[Samba] Authentication to Secondary Domain Controller initially fails when PDC is offline

James lingpanda101 at gmail.com
Wed Dec 23 18:46:15 UTC 2015

On 12/23/2015 12:39 PM, mathias dufresne wrote:
> And for Ole, the OP, to solve its own failover issue:
> As there is 2 physical sites and only 2 DC.
> Let's say
> Site1 is
> Site2 is
> I would create 2 additional AD Sites : Site1 + Site2
> To AD site "Site1" I would associate and associate also DC1
> To AD site "Site2" I would associate and associate also DC2
> To Default-First-Site-Name no network is associated but both DC must be in
> that site too.
> Client from will be asked to launch DNS query to look for DC on
> "Site2" and as long as DC2 is UP this client should use DC2.
> DC2 is out. This means no DC is available for client's AD site, so the
> client fall back to default behaviour which is finding a DC
> in Default-First-Site-Name where the DC are declared ==> this client would
> be able to use DC1 to authenticate.
> Cheers
> mathias
> 2015-12-23 18:14 GMT+01:00 mathias dufresne <infractory at gmail.com>:
>> Once both DC were rebooted, after the MS Windows was also rebooted (here I
>> could have just wait I think) this MS Windows client is connecting on DC
>> from its AD Site again.
>> 2015-12-23 16:51 GMT+01:00 mathias dufresne <infractory at gmail.com>:
>>> Hi all,
>>> Firs I apologize I did not manage to find time to reply earlier.
>>> The initial issue was about how Samba AD react when one DC is out and
>>> more specifically about what happen when FSMO ower is unreachable (poweroff
>>> in Ole tests).
>>> This issue is solved using a correct AD Sites configuration.
>>> Here I kept 3 DCs in my domain.
>>> Sites:
>>> I set up a second site named "authentication" and I've added in that site
>>> 2 DCs, including FSMO owner.
>>> On that "authentication" site I've added the network on which my clients
>>> are.
>>> On "Default-First-Site-Name" I do not configured any network addresses.
>>> All 3 DCs are declared in "Default-First-Site-Name".
>>> All DC up behaviour:
>>> The windows client when connecting ask to AD for a DC, AD answer this
>>> client it depends of "authentication" site and this client re-launch DNS
>>> requests taking in account AD Site information to retrieve DC list for that
>>> site.
>>> Then the client connects to AD.
>>> To check which AD DC was used to connected on: launch "cmd" then in that
>>> window type "set". In "set" result there is a line
>>> This is the DC used for connection (and later normally).
>>> The test:
>>> I powered off both DC in "authentication" site. So only one DC is up and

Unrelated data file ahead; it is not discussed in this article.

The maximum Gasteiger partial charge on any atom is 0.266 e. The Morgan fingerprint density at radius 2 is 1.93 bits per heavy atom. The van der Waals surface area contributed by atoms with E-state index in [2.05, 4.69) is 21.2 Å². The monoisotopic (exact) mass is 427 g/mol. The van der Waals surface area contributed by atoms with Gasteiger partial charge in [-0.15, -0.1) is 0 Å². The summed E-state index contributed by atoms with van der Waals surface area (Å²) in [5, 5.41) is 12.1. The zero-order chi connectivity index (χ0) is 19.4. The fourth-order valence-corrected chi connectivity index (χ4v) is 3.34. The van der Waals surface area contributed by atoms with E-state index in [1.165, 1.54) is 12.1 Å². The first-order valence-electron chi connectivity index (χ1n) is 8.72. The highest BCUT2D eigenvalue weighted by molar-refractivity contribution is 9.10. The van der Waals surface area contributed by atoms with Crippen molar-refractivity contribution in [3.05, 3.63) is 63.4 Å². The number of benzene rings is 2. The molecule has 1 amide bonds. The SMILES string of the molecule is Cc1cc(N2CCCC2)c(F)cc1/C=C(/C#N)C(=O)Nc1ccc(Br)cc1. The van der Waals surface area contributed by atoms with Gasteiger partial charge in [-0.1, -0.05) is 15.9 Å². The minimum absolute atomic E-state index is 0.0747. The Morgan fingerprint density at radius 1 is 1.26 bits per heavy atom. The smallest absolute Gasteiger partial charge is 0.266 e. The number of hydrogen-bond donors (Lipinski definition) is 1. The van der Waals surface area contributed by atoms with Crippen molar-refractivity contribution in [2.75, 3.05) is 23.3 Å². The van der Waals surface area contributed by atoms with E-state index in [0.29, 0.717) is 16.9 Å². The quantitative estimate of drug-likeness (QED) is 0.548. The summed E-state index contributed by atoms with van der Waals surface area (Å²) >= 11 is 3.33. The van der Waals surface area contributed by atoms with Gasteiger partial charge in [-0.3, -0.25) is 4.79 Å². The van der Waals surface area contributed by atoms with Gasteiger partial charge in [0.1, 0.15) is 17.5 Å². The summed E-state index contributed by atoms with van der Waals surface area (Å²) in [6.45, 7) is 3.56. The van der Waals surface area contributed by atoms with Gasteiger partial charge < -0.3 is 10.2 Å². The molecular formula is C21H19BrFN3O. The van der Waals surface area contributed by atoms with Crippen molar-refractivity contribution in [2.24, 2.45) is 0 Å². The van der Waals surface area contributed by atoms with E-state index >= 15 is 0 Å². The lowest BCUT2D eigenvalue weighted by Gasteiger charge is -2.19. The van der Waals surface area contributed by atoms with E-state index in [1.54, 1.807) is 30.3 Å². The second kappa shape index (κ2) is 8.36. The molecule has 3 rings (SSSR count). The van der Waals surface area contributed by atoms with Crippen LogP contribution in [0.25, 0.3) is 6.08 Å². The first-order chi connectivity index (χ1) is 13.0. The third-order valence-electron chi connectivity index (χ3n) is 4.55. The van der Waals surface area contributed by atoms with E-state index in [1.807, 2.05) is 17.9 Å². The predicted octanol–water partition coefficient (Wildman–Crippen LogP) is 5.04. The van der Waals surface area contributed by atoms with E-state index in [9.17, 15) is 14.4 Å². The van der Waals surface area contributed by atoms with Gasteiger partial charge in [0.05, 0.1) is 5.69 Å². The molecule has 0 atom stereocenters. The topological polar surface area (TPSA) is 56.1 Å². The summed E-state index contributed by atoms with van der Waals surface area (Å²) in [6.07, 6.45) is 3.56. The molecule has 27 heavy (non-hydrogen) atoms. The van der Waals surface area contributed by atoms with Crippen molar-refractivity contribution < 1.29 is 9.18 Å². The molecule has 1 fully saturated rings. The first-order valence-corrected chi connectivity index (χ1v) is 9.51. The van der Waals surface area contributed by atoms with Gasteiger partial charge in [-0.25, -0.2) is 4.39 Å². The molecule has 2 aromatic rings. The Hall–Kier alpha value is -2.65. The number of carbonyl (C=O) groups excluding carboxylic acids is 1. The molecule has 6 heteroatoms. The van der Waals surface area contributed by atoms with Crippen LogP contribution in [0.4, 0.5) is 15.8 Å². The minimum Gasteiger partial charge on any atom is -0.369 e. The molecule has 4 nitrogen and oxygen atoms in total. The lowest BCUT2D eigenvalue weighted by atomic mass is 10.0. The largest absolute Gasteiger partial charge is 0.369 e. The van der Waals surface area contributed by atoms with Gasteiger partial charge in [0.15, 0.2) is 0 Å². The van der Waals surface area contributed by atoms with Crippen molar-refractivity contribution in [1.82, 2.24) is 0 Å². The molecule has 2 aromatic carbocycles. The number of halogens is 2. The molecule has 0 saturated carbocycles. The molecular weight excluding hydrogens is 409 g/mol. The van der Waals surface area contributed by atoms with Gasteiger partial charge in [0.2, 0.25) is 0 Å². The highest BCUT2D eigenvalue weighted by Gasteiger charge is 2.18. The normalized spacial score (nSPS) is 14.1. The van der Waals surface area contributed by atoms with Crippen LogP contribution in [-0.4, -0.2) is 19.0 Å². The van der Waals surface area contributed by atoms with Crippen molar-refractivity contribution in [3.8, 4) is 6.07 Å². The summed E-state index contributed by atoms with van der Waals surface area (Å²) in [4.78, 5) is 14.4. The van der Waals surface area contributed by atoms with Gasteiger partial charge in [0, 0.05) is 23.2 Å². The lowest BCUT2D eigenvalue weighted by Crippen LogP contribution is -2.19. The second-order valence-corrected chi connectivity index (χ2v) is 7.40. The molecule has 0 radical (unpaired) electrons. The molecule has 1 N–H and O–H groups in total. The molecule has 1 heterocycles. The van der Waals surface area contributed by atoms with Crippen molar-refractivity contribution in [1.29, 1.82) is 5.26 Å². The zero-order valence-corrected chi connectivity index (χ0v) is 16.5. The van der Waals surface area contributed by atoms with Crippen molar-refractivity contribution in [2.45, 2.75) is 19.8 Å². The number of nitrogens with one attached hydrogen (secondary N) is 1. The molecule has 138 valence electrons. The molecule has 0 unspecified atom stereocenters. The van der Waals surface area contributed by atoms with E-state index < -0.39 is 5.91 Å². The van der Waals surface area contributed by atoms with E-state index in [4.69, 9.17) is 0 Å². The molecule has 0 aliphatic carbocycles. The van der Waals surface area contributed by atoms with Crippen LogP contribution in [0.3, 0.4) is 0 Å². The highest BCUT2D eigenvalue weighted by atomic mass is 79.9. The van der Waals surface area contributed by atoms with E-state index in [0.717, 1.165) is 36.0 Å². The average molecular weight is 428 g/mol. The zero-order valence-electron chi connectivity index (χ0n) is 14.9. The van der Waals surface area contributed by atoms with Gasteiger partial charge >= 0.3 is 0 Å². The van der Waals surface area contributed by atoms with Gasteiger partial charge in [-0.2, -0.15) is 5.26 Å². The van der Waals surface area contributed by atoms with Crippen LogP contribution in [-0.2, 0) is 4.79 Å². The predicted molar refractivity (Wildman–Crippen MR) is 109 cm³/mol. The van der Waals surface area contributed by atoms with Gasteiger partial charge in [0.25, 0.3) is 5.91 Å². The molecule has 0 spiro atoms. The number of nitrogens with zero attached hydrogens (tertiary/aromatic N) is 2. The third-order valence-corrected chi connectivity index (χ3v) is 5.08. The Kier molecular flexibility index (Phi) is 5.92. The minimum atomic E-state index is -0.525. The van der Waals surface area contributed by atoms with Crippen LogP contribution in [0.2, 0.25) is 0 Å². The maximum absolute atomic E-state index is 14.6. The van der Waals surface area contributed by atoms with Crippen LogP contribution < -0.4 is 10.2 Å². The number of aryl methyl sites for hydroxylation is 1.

>>> running, the one *outside* of that site.
>>> Login in Windows works.
>>> Using cmd -> set -> LOGONSERVER=<the last remaining DC>
>>> I waited something like one hour then I rebooted my MS Windows client. I
>>> can still log in using differnt accounts (administrator then my own
>>> account).
>>> This MS Windows client is still using the only running DC, the one
>>> outside of client's site, this because this DC is in
>>> Default-First-Site-Name.
>>> This behaviour is normal. It is Site behaviour. It is AD Sites purpose.
>>> So configuring AD Sites correctly would solve the issue about failover.
>>> DNS issue:
>>> SOA and NS records are used when DNS servers are discussing together but
>>> not when a DNS client is asking for records (execpt for SOA or NS
>>> obvisouly).
>>> SOA and NS records are, in my understanding, used when the DNS server
>>> receive a request for a zone this server does not know. In that specific
>>> case the DNS server must find a name server for that zone, so our DNS
>>> server is asking to upper level for a NS in the mentioned zone.
>>> So, if my understanding is correct, client never uses NS record (not in
>>> normal mode). And so there is no much issue that Samba DNS has only one SOA
>>> and one NS.
>>> Regarding NS records, I create them manually because it matches our real
>>> configuration (each DC is DNS, each DNS as NS record).
>>> The point to make Samba AD works with internal is to work around the
>>> issue of samba_dnsupdate. At least it is all I have to do on all domains I
>>> tested, even with the 4.3.3.
>>> samba_dnsupdate could work with some option in smb.conf to grant unsecure
>>> update of DNS zones.
>>> If you don't want to allow unsecure update, use the awk script I provided
>>> in that thread days (or weeks) ago.
>>> I use Samba AD with Internal DNS with no issue except for samba_dnsupdate
>>> which not able to create internal record. To solve that issue I provided
>>> here a awk script which extract from samba_dnsupdate needed information to
>>> force recrods creation using samba-tool. This awk script is not dangerous:
>>> you can run it as much you want, it just tries to create entries. If entry
>>> exists, an error is displayed:
>>> ERROR: Record already exists
>>> If you are afraid of that script you can modify its behaviour replacing:
>>> cmd = "samba-tool dns add "
>>> with
>>> cmd = "echo samba-tool dns add "